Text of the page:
When Can My Baby Sleep on Their Stomach?
With all the stress surrounding parenthood, there are so many things you want to get "right." Keeping your little one safe while sleeping is one of those things. You might be asking yourself, when can my baby sleep on their stomach?
It's common to hear conversations -and even arguments- between different generations of women. "Well, I let you sleep on your stomach, and you turned out just fine," is a common quip you may hear masquerading as parental advice. While that statement may be true, new research helps us make well-informed decisions, including following the American Academy of Pediatrics (AAP) advice and guidelines.
One thing we know is, making sure your baby sleeps on their back cuts down on common risk factors that may lead to Sudden Infant Death Syndrome (SIDS). The AAP states that "The leading cause of death for infants 1 month to 1 year is Sudden Unexpected Infant Death (SUIDs). This includes sleep-related deaths and SIDS".
Creating a safe sleep environment will protect your baby from common risk factors that can lead to sudden infant death syndrome (SIDS).
So, how do we perform this vital job and create a safe sleep environment?
Safe sleep environment requirements
The American Academy of Pediatrics has a "Safe Sleep" Program and gives parents useful, practical information to implement in the home.
Sleep safety basics and requirements
- The baby should sleep on a firm, flat surface. Use firm, flat sleeping gear like a crib, bassinet, portable crib, or other items specially made for a safe sleep environment. Do not use soft mattresses or other soft surfaces like a chair, waterbed, or couch.
- Only use one fitted sheet on the firm sleep surface, and you should store other loose bedding, blankets, or sleep accessories outside the baby's sleep area.
- The AAP recommends putting babies to sleep on their backs. If you notice they roll over in their sleep, return them to their back.
- A baby's crib or bassinet should have no stuffed animals, blankets, sheets, soft objects, pillows, or miscellaneous items. Also, do not use crib bumpers/bumper pads.
- Share your room, but not your bed with your baby. Your baby should sleep in their own bed with a firm sleeping surface. Avoid bed sharing and sleeping in the same bed with your baby.
Will my baby choke if placed on their back to sleep?
Many parents worry about the risk of choking if you put babies to sleep on their backs. Babies have a reflex that keeps their airways clear and free of obstruction. If they are sleeping on their back and spit up, the reflex kicks in, and they will swallow the liquid. There is no increased risk of choking with back sleeping.
Risks from stomach sleeping
There are other risk factors that can make sleeping a potentially dangerous experience for babies. We want to avoid any risk factors and help them grow up healthy and safe. A safe sleeping position and safe sleep environment are vital to a baby's health. Here are a few more risks to be aware of.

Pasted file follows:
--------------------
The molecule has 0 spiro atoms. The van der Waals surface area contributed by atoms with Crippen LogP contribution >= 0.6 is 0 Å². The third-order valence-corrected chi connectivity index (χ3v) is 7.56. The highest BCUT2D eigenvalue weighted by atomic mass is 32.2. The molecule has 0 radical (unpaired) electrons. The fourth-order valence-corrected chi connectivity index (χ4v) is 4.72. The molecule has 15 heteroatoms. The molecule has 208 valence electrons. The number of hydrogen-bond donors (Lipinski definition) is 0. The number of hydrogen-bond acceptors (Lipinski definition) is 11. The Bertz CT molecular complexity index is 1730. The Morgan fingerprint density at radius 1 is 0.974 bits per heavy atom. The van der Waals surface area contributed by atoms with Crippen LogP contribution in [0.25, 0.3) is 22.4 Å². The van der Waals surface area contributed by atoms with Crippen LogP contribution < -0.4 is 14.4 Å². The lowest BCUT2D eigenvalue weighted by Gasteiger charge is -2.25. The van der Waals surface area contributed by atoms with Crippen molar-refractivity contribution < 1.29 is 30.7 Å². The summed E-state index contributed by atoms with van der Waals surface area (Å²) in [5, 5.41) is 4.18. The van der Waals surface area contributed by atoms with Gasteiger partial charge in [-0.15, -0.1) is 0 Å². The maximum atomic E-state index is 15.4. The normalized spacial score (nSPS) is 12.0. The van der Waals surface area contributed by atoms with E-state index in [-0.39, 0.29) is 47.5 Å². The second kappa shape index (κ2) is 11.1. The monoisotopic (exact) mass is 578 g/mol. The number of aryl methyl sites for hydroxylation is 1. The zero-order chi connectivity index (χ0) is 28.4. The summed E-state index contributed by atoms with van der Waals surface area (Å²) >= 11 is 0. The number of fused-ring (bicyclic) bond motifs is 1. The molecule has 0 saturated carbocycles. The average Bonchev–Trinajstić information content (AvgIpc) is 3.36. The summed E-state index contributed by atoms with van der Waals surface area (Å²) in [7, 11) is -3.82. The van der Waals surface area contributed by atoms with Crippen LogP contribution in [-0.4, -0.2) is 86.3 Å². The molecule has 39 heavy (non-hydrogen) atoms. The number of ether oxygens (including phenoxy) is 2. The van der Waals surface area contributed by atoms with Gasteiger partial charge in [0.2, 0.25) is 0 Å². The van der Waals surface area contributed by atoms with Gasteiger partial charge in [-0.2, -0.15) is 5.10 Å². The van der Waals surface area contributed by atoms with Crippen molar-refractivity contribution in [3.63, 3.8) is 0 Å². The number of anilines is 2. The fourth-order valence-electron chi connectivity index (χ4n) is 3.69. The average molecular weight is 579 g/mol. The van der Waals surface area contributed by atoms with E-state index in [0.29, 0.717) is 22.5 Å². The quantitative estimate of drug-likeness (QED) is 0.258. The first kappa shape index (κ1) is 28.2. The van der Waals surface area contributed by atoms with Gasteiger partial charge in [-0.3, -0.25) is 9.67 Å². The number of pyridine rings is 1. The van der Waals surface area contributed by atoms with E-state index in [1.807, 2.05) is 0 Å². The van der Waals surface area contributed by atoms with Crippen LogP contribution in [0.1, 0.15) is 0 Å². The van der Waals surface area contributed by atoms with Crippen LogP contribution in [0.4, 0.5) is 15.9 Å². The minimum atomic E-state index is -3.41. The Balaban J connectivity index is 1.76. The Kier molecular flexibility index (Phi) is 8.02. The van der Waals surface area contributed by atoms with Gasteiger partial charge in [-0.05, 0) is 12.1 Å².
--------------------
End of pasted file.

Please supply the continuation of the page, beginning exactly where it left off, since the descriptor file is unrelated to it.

Babies that sleep on their stomachs may have lower abilities to regulate their body temperatures and a lower ability to release heat. Overheating is another risk factor for SIDS but is preventable with the correct baby gear and awareness.
To lessen the risk of overheating, dress your baby in light or lightweight clothing options. You can also check your baby to feel if they are too hot. We all want to have the most comfortable and happiest baby!
Babies learn how to control the movement of their heads through practice and lots of supervised tummy time. Accidental suffocation can happen when a baby accidentally rolls over, their face is pressed into the bed, and they are unable to move it. We don't want a baby's head to become a hazard!
You want to avoid any accidental rolling from stomach sleeping, as they may not have control over their body to move from the sleep position back to a safe sleep position. If a baby shows signs of rolling, you want to ensure they have access to their upper body and are not firmly restrained in a swaddle.
Another risk factor is rebreathing. If a baby sleeps on their stomach, they may be trying to breathe air that has collected between the bedding and their airways. Rebreathing can lead to low oxygen levels or carbon dioxide build-up.
Most babies will wake themselves up to breathe fresh, clean air, but some baby's reactions will not be able to protect them, which is why it's a SIDS risk factor.
At what age can my baby sleep on their stomach?
When your small, sweet human can roll independently in both directions, and they are 12-months old, it is safe to allow them to sleep on their stomach. Sometimes a baby prefers sleeping on its stomach before 12 months. If your baby rolls onto their stomach regularly though, you should continue turning them over and put your baby on their back until they are at least 12-months old. You got this!
Best sleeping position conclusion
So when can baby sleep on stomach safely? When babies sleep they may move around a lot, but there is no safer sleeping position for your baby than on their back. When they reach their first birthday (and can independently roll), it is safe to let your baby explore new sleeping positions. Which can include the stomach position!
To continue keeping your baby safe and healthy, always provide them with an optimal sleeping environment and follow safe sleep practices and sleep recommendations, as listed above.
Our commitment to you
At Duchess and Fox, we want to help your baby explore and grow up happy and healthy. Our products are created with your little one in mind to support their healthy growth and development. Our safe, genuine leather soft-sole shoes can help your little one thrive. While these soft-sole shoes don't help with baby sleep positions, they can help your baby explore new areas with a better shoe grip.
Extra sleep resources